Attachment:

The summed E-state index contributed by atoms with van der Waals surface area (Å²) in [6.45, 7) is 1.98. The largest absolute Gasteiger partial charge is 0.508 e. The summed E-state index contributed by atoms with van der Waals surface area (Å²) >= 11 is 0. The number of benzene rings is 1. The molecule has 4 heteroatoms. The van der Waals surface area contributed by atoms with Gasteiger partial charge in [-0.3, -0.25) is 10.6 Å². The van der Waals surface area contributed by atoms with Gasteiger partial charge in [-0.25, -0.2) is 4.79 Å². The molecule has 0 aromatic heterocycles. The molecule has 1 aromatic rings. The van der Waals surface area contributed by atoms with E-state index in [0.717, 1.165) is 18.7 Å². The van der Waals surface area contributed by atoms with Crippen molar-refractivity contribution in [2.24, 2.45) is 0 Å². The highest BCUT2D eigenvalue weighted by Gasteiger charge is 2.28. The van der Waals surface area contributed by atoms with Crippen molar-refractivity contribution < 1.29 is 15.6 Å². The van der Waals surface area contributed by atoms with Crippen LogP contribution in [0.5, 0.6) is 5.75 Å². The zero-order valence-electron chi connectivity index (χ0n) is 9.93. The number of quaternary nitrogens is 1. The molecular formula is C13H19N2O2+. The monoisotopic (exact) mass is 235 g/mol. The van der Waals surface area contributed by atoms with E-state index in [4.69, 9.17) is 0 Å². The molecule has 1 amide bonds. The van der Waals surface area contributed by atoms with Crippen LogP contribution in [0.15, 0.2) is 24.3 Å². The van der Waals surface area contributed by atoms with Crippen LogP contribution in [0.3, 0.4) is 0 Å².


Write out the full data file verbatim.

The summed E-state index contributed by atoms with van der Waals surface area (Å²) in [6.45, 7) is 1.98. The largest absolute Gasteiger partial charge is 0.508 e. The summed E-state index contributed by atoms with van der Waals surface area (Å²) >= 11 is 0. The number of benzene rings is 1. The molecule has 4 heteroatoms. The van der Waals surface area contributed by atoms with Gasteiger partial charge in [-0.3, -0.25) is 10.6 Å². The van der Waals surface area contributed by atoms with Gasteiger partial charge in [-0.25, -0.2) is 4.79 Å². The molecule has 0 aromatic heterocycles. The molecule has 1 aromatic rings. The van der Waals surface area contributed by atoms with E-state index in [0.717, 1.165) is 18.7 Å². The van der Waals surface area contributed by atoms with Crippen molar-refractivity contribution in [2.24, 2.45) is 0 Å². The highest BCUT2D eigenvalue weighted by Gasteiger charge is 2.28. The van der Waals surface area contributed by atoms with Crippen molar-refractivity contribution < 1.29 is 15.6 Å². The van der Waals surface area contributed by atoms with Crippen LogP contribution in [0.5, 0.6) is 5.75 Å². The zero-order valence-electron chi connectivity index (χ0n) is 9.93. The number of quaternary nitrogens is 1. The molecular formula is C13H19N2O2+. The monoisotopic (exact) mass is 235 g/mol. The van der Waals surface area contributed by atoms with E-state index in [4.69, 9.17) is 0 Å². The molecule has 1 amide bonds. The van der Waals surface area contributed by atoms with Crippen LogP contribution in [0.15, 0.2) is 24.3 Å². The van der Waals surface area contributed by atoms with Crippen LogP contribution in [0.3, 0.4) is 0 Å².